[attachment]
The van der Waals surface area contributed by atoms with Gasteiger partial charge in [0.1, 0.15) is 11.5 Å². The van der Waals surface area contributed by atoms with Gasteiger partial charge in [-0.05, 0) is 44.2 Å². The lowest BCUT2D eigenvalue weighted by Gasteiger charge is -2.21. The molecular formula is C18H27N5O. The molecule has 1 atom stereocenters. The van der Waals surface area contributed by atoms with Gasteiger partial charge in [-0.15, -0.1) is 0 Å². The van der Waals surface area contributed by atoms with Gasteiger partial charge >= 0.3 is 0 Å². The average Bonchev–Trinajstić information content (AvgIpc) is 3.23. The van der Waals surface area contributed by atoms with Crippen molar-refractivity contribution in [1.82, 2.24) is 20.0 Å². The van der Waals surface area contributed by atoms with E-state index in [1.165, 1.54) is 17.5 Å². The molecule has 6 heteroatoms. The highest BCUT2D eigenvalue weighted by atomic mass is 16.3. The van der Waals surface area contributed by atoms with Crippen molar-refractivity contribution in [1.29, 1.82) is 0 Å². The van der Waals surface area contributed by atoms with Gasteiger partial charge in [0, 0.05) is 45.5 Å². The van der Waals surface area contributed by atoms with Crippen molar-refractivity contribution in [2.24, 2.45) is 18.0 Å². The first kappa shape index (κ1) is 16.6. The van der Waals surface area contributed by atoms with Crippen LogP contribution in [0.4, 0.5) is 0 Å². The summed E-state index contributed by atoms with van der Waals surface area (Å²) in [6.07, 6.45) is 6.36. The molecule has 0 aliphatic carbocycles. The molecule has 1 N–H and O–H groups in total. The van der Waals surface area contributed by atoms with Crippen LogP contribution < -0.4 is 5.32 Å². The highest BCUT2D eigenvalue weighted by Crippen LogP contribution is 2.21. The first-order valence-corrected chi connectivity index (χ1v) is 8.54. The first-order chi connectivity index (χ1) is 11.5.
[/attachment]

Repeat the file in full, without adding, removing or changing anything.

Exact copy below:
The van der Waals surface area contributed by atoms with Gasteiger partial charge in [0.1, 0.15) is 11.5 Å². The van der Waals surface area contributed by atoms with Gasteiger partial charge in [-0.05, 0) is 44.2 Å². The lowest BCUT2D eigenvalue weighted by Gasteiger charge is -2.21. The molecular formula is C18H27N5O. The molecule has 1 atom stereocenters. The van der Waals surface area contributed by atoms with Gasteiger partial charge in [-0.15, -0.1) is 0 Å². The van der Waals surface area contributed by atoms with Gasteiger partial charge >= 0.3 is 0 Å². The average Bonchev–Trinajstić information content (AvgIpc) is 3.23. The van der Waals surface area contributed by atoms with Crippen molar-refractivity contribution in [1.82, 2.24) is 20.0 Å². The van der Waals surface area contributed by atoms with E-state index in [1.165, 1.54) is 17.5 Å². The molecule has 6 heteroatoms. The highest BCUT2D eigenvalue weighted by atomic mass is 16.3. The van der Waals surface area contributed by atoms with Crippen molar-refractivity contribution in [1.29, 1.82) is 0 Å². The van der Waals surface area contributed by atoms with Gasteiger partial charge in [0, 0.05) is 45.5 Å². The van der Waals surface area contributed by atoms with Crippen molar-refractivity contribution in [2.24, 2.45) is 18.0 Å². The first kappa shape index (κ1) is 16.6. The van der Waals surface area contributed by atoms with Crippen LogP contribution in [0.4, 0.5) is 0 Å². The summed E-state index contributed by atoms with van der Waals surface area (Å²) in [6.07, 6.45) is 6.36. The molecule has 0 aliphatic carbocycles. The molecule has 1 N–H and O–H groups in total. The van der Waals surface area contributed by atoms with Crippen LogP contribution < -0.4 is 5.32 Å². The highest BCUT2D eigenvalue weighted by Crippen LogP contribution is 2.21. The first-order valence-corrected chi connectivity index (χ1v) is 8.54. The first-order chi connectivity index (χ1) is 11.5.